Snowmobilers fined up to $500 for violating Routt National Forest restrictions
STEAMBOAT SPRINGS — Multiple snowmobilers received citations last weekend in what forest officials described as a reoccurring issue of people taking snowmobiles into restricted areas in the Routt National Forest.
On Sunday, Dec. 29, U.S. Forest Service officers caught seven people snowmobiling in the Mount Zirkel Wilderness Area, according to Aaron Voos, public affairs specialist with the Forest Service. Two additional people received citations for snowmobiling in the non-motorized area by Walton Peak the previous day. All of the people involved received monetary fines, with maximum amounts of $500 for the snowmobilers found in the wilderness area.
All areas marked as wilderness or for non-motorized use are closed to snowmobiles and other motorized vehicles. Each year, the Forest Service issues citations to people who violate the restrictions, according to Voos.
“It is ultimately up to individuals to know where they are in reference to restricted or prohibited areas,” he said in an email.
The restrictions on non-motorized areas have been in place at least since 2005, according to Voos. They arose due to a growing popularity of outdoor recreation and safety concerns over user conflicts. Keeping motorized vehicles away from skiers, snowshoers and other non-motorized recreationists has been successful in reducing those conflicts, Voos said.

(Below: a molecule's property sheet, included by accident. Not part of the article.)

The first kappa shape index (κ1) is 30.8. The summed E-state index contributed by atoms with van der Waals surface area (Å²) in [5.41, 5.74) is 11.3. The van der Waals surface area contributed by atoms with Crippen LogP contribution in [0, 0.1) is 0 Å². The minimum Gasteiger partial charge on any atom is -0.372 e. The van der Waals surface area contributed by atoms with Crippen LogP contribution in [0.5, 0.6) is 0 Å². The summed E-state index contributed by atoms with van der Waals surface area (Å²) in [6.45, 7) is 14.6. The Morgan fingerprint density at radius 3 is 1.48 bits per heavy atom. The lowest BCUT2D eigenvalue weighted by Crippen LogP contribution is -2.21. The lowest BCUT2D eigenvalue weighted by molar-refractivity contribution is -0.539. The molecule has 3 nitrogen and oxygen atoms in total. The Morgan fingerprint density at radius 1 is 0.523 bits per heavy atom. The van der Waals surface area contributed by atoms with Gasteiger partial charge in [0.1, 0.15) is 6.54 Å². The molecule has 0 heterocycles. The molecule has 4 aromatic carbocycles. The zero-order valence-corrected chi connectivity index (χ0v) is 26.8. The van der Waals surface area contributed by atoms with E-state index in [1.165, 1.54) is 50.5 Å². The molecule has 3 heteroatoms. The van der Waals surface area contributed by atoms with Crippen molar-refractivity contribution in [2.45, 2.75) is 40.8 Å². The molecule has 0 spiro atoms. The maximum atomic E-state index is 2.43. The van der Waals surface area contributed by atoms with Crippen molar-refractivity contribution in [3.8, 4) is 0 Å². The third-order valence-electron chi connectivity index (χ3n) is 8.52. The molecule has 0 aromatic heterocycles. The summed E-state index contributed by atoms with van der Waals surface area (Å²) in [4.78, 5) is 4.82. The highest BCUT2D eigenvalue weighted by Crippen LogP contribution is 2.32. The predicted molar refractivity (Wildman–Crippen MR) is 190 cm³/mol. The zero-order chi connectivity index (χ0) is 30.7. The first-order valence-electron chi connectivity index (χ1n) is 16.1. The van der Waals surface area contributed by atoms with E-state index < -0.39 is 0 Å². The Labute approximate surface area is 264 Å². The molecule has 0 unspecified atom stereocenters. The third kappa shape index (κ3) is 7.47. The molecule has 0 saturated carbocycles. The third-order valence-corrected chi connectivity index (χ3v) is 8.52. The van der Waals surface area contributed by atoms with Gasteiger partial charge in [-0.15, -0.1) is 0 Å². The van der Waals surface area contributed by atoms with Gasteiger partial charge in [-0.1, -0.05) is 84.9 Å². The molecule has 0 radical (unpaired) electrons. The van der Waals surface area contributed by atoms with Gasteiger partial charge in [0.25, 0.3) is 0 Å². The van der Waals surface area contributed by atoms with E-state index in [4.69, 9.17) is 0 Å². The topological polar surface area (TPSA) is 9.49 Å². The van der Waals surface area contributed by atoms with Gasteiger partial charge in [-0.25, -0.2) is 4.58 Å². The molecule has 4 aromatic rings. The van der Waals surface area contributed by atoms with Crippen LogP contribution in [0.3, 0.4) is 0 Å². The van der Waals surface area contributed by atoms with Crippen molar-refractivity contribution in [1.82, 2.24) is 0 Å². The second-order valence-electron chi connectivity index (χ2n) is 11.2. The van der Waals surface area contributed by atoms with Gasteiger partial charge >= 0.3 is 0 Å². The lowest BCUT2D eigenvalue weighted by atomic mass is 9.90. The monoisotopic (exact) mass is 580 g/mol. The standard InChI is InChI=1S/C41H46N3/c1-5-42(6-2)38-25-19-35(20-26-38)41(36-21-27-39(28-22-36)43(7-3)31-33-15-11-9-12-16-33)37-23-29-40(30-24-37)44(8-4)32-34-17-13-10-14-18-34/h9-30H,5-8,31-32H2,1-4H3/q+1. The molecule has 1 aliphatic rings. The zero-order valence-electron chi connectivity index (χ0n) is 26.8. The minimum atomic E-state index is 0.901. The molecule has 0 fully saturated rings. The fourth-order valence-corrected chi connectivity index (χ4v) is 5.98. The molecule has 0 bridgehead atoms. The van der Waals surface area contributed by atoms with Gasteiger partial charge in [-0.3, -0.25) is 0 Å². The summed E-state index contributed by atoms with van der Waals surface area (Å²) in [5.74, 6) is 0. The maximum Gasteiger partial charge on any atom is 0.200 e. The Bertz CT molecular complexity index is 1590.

The prohibition of taking motorized vehicles into wilderness areas has existed since President Lyndon B. Johnson signed the Wilderness Act in 1964.
Most people who violate the rules do so either out of ignorance or blatant disregard of the closures, Voos said.
“When people don’t know, it is because they haven’t taken it upon themselves to learn or did not bring maps,” he said.
The Forest Service has been trying to increase education about the restrictions and have posted additional signage to demarcate areas that are closed to snowmobiles. The agency also has increased its enforcement presence to nab violators, but patrolling the thousands of acres of local public land poses a challenge.
“Unfortunately we just can’t be every place all the time,” Voos said.
Other rules on the use of snowmobiles exist to protect the integrity of the natural world. For instance, snowmobilers must stay on areas where there is a minimum of a one-foot snow base, according to Forest Service rules. Accessing the west side of Buffalo Pass requires a permit for all uses. Mandatory and voluntary winter closures also exist on certain areas throughout Routt County, predominantly to protect wildlife.
Maps showing these restrictions are available at outdoor stores throughout Steamboat Springs, at the Forest Service office at 925 Weiss Drive. A digital map is available online on the Forest Service’s website.
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